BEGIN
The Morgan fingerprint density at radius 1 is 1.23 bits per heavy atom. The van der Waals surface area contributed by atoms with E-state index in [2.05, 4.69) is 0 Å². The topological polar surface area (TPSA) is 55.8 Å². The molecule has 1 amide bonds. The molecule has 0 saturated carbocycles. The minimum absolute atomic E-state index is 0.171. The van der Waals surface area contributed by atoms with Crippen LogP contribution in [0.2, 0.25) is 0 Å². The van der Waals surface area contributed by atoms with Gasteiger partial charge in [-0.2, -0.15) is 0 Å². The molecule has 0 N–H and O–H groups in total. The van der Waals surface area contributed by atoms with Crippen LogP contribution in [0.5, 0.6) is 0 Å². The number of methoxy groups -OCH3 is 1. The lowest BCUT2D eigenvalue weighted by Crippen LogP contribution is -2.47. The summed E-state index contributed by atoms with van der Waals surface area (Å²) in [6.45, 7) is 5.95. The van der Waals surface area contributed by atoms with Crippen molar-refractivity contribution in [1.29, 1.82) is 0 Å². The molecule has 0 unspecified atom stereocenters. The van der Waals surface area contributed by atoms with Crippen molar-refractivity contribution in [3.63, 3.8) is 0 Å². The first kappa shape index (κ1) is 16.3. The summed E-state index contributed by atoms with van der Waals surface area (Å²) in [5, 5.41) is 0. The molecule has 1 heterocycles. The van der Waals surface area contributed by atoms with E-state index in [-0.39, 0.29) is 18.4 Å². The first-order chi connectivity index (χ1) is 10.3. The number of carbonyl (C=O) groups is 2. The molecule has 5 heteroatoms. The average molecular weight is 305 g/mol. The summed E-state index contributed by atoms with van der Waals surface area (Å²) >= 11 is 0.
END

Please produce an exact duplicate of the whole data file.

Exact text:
The Morgan fingerprint density at radius 1 is 1.23 bits per heavy atom. The van der Waals surface area contributed by atoms with E-state index in [2.05, 4.69) is 0 Å². The topological polar surface area (TPSA) is 55.8 Å². The molecule has 1 amide bonds. The molecule has 0 saturated carbocycles. The minimum absolute atomic E-state index is 0.171. The van der Waals surface area contributed by atoms with Crippen LogP contribution in [0.2, 0.25) is 0 Å². The van der Waals surface area contributed by atoms with Gasteiger partial charge in [-0.2, -0.15) is 0 Å². The molecule has 0 N–H and O–H groups in total. The van der Waals surface area contributed by atoms with Crippen LogP contribution in [0.5, 0.6) is 0 Å². The number of methoxy groups -OCH3 is 1. The lowest BCUT2D eigenvalue weighted by Crippen LogP contribution is -2.47. The summed E-state index contributed by atoms with van der Waals surface area (Å²) in [6.45, 7) is 5.95. The van der Waals surface area contributed by atoms with Crippen molar-refractivity contribution in [1.29, 1.82) is 0 Å². The molecule has 0 unspecified atom stereocenters. The van der Waals surface area contributed by atoms with Crippen molar-refractivity contribution in [3.63, 3.8) is 0 Å². The first kappa shape index (κ1) is 16.3. The summed E-state index contributed by atoms with van der Waals surface area (Å²) in [5, 5.41) is 0. The molecule has 1 heterocycles. The van der Waals surface area contributed by atoms with E-state index in [-0.39, 0.29) is 18.4 Å². The first-order chi connectivity index (χ1) is 10.3. The number of carbonyl (C=O) groups is 2. The molecule has 5 heteroatoms. The average molecular weight is 305 g/mol. The summed E-state index contributed by atoms with van der Waals surface area (Å²) >= 11 is 0.